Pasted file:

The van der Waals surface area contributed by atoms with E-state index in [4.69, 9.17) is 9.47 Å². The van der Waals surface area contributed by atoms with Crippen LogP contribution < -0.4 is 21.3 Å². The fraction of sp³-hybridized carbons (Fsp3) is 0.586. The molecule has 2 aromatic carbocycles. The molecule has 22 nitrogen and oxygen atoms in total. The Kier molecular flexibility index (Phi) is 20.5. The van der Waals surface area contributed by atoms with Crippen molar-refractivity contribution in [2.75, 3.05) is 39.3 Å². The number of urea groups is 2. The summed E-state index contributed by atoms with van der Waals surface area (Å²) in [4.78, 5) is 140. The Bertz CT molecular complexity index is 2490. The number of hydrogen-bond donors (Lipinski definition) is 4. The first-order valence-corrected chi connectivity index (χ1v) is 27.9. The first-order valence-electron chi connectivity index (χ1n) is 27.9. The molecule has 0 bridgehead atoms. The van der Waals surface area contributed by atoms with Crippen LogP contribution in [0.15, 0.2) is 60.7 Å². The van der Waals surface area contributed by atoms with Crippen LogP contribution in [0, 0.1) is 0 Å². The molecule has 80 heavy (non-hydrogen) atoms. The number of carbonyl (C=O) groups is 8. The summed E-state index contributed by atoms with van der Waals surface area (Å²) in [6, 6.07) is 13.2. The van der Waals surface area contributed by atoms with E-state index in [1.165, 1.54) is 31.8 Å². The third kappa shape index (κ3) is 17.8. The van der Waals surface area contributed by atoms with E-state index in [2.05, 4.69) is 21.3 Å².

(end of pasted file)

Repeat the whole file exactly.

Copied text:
The van der Waals surface area contributed by atoms with E-state index in [4.69, 9.17) is 9.47 Å². The van der Waals surface area contributed by atoms with Crippen LogP contribution < -0.4 is 21.3 Å². The fraction of sp³-hybridized carbons (Fsp3) is 0.586. The molecule has 2 aromatic carbocycles. The molecule has 22 nitrogen and oxygen atoms in total. The Kier molecular flexibility index (Phi) is 20.5. The van der Waals surface area contributed by atoms with Crippen molar-refractivity contribution in [2.75, 3.05) is 39.3 Å². The number of urea groups is 2. The summed E-state index contributed by atoms with van der Waals surface area (Å²) in [4.78, 5) is 140. The Bertz CT molecular complexity index is 2490. The number of hydrogen-bond donors (Lipinski definition) is 4. The first-order valence-corrected chi connectivity index (χ1v) is 27.9. The first-order valence-electron chi connectivity index (χ1n) is 27.9. The molecule has 0 bridgehead atoms. The van der Waals surface area contributed by atoms with Crippen LogP contribution in [0.15, 0.2) is 60.7 Å². The van der Waals surface area contributed by atoms with Crippen LogP contribution in [0, 0.1) is 0 Å². The molecule has 80 heavy (non-hydrogen) atoms. The number of carbonyl (C=O) groups is 8. The summed E-state index contributed by atoms with van der Waals surface area (Å²) in [6, 6.07) is 13.2. The van der Waals surface area contributed by atoms with E-state index in [1.165, 1.54) is 31.8 Å². The third kappa shape index (κ3) is 17.8. The van der Waals surface area contributed by atoms with E-state index in [2.05, 4.69) is 21.3 Å².